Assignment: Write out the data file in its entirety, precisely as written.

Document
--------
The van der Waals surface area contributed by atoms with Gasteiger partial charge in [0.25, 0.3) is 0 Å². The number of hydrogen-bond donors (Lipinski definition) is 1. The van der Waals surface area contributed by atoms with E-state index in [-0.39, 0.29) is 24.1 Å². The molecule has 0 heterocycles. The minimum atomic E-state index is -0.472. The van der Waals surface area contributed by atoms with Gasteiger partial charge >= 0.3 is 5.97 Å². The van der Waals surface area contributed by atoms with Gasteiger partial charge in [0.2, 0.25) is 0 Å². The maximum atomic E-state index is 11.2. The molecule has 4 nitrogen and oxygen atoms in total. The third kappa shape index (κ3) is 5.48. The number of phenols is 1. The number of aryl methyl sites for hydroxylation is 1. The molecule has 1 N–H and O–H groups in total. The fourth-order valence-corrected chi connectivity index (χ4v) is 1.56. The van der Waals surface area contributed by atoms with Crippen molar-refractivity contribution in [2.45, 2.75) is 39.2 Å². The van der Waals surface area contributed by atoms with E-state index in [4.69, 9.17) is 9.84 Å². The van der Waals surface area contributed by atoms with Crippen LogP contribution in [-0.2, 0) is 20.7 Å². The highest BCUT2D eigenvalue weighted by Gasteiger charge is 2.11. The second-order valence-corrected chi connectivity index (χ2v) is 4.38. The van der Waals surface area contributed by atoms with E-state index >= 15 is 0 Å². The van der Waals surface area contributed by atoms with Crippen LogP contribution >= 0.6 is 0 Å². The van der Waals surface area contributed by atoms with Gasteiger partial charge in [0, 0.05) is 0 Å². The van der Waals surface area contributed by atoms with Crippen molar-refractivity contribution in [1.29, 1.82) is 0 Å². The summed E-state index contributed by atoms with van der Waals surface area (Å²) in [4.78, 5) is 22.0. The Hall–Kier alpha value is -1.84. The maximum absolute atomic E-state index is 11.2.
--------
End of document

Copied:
The van der Waals surface area contributed by atoms with Gasteiger partial charge in [0.25, 0.3) is 0 Å². The number of hydrogen-bond donors (Lipinski definition) is 1. The van der Waals surface area contributed by atoms with E-state index in [-0.39, 0.29) is 24.1 Å². The molecule has 0 heterocycles. The minimum atomic E-state index is -0.472. The van der Waals surface area contributed by atoms with Gasteiger partial charge >= 0.3 is 5.97 Å². The van der Waals surface area contributed by atoms with Gasteiger partial charge in [0.2, 0.25) is 0 Å². The maximum atomic E-state index is 11.2. The molecule has 4 nitrogen and oxygen atoms in total. The third kappa shape index (κ3) is 5.48. The number of phenols is 1. The number of aryl methyl sites for hydroxylation is 1. The molecule has 1 N–H and O–H groups in total. The fourth-order valence-corrected chi connectivity index (χ4v) is 1.56. The van der Waals surface area contributed by atoms with Crippen molar-refractivity contribution in [2.45, 2.75) is 39.2 Å². The van der Waals surface area contributed by atoms with E-state index in [4.69, 9.17) is 9.84 Å². The van der Waals surface area contributed by atoms with Crippen LogP contribution in [-0.2, 0) is 20.7 Å². The highest BCUT2D eigenvalue weighted by Gasteiger charge is 2.11. The second-order valence-corrected chi connectivity index (χ2v) is 4.38. The van der Waals surface area contributed by atoms with E-state index >= 15 is 0 Å². The van der Waals surface area contributed by atoms with Crippen LogP contribution >= 0.6 is 0 Å². The van der Waals surface area contributed by atoms with Gasteiger partial charge in [0, 0.05) is 0 Å². The van der Waals surface area contributed by atoms with Crippen molar-refractivity contribution in [1.29, 1.82) is 0 Å². The summed E-state index contributed by atoms with van der Waals surface area (Å²) in [4.78, 5) is 22.0. The Hall–Kier alpha value is -1.84. The maximum absolute atomic E-state index is 11.2.